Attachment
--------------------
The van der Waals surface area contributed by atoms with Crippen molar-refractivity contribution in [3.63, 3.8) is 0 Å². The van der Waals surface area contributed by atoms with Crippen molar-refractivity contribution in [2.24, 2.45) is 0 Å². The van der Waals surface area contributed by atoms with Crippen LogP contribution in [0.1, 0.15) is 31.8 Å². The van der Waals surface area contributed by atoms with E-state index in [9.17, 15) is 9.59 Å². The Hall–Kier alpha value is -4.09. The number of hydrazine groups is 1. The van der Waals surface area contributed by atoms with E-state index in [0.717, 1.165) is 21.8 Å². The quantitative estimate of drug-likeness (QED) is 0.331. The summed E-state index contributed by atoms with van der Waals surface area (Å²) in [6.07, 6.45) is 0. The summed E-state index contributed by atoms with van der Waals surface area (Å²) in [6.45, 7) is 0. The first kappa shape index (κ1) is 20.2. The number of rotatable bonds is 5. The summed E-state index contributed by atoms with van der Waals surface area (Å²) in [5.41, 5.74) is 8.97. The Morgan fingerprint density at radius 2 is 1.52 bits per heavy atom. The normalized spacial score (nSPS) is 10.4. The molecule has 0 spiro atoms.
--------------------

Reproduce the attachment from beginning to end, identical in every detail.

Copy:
The van der Waals surface area contributed by atoms with Crippen molar-refractivity contribution in [3.63, 3.8) is 0 Å². The van der Waals surface area contributed by atoms with Crippen molar-refractivity contribution in [2.24, 2.45) is 0 Å². The van der Waals surface area contributed by atoms with Crippen LogP contribution in [0.1, 0.15) is 31.8 Å². The van der Waals surface area contributed by atoms with E-state index in [9.17, 15) is 9.59 Å². The Hall–Kier alpha value is -4.09. The number of hydrazine groups is 1. The van der Waals surface area contributed by atoms with E-state index in [0.717, 1.165) is 21.8 Å². The quantitative estimate of drug-likeness (QED) is 0.331. The summed E-state index contributed by atoms with van der Waals surface area (Å²) in [6.07, 6.45) is 0. The summed E-state index contributed by atoms with van der Waals surface area (Å²) in [6.45, 7) is 0. The first kappa shape index (κ1) is 20.2. The number of rotatable bonds is 5. The summed E-state index contributed by atoms with van der Waals surface area (Å²) in [5.41, 5.74) is 8.97. The Morgan fingerprint density at radius 2 is 1.52 bits per heavy atom. The normalized spacial score (nSPS) is 10.4. The molecule has 0 spiro atoms.